Elections are won by people who then become leaders regardless whether an election is credible or not.
The argument is that the fault for Africa’s predicament is the bad leaders. However, if the leaders are blameable, then why do people elect bad leaders?
The counter arguments is that blaming leaders does not provide a satisfactory answer since leaders do not exist on their own merit.
There are countless examples of bad leadership among African leaders, a reason we also witness tension between the people and a leader. In Burkina Faso, the tension led to former President Blaise Compaoré fleeing the country, an escape facilitated by France.
Critique of African leaders is not new. The Nigerian writer, Chinua Achebe, in the book “Anthills of the Savannah” argues that Africans want to be oppressed in style. If you have power, then you must display your wealth for others to know, that you are a big man.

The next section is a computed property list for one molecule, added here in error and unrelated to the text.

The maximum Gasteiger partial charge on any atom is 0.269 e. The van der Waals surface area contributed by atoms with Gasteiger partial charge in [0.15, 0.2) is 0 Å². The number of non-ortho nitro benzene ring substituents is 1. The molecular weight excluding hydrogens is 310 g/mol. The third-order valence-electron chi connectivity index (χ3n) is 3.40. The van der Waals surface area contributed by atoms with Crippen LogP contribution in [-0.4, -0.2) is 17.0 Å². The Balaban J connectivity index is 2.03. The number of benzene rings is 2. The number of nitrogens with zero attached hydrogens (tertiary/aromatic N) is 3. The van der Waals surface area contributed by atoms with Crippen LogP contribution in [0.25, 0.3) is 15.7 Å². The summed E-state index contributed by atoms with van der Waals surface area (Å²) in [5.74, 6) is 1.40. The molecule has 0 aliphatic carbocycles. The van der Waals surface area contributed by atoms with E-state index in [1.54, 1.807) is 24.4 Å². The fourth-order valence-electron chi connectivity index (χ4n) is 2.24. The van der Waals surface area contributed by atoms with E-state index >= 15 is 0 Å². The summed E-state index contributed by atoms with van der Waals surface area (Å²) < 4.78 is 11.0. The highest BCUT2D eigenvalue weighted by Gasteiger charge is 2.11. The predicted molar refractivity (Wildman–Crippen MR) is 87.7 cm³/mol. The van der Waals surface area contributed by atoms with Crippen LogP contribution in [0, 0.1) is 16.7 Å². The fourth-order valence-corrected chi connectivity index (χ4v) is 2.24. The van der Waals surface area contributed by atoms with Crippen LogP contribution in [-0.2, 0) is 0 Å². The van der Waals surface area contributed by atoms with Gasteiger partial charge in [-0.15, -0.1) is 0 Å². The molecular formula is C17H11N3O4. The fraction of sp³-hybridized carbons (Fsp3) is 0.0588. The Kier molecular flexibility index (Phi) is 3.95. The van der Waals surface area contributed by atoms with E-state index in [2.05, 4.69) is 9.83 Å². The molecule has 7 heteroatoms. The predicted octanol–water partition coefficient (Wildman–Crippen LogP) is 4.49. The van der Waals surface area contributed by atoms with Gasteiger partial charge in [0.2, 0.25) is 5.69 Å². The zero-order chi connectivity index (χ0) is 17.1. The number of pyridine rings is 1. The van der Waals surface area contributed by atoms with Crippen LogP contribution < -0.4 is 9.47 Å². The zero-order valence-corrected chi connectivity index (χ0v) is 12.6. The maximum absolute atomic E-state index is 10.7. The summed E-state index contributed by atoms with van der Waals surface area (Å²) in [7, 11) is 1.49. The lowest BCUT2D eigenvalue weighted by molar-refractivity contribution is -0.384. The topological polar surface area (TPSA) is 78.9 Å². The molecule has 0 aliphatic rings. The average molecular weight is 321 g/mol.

Several authors, such as Frederick Cooper, Gerard Prunier, Patrick Chabal, Daniel Jordan Smith, and more, have argued the problems with clientelism facilitated and kept alive by the big men.
Jordan Smith also reminds the readers in his the book “A Culture of Corruption“, that the people support the system of clientelism. When a person gains access to resources, he or she instantly becomes a patron. As a patron, you are believed to benefit your network aka be corrupt. Even when a person wants to act according to the law, the networks demand special treatment. Jordan Smith compares it to how Nigerians react when in a traffic jam. The passengers in the bus complain when other vehicles break the traffic regulations, but they criticise their own driver when he tries to obey the same regulations. In this manner, the people become victims and facilitators of corruption. A similar conclusion to that of Achebe.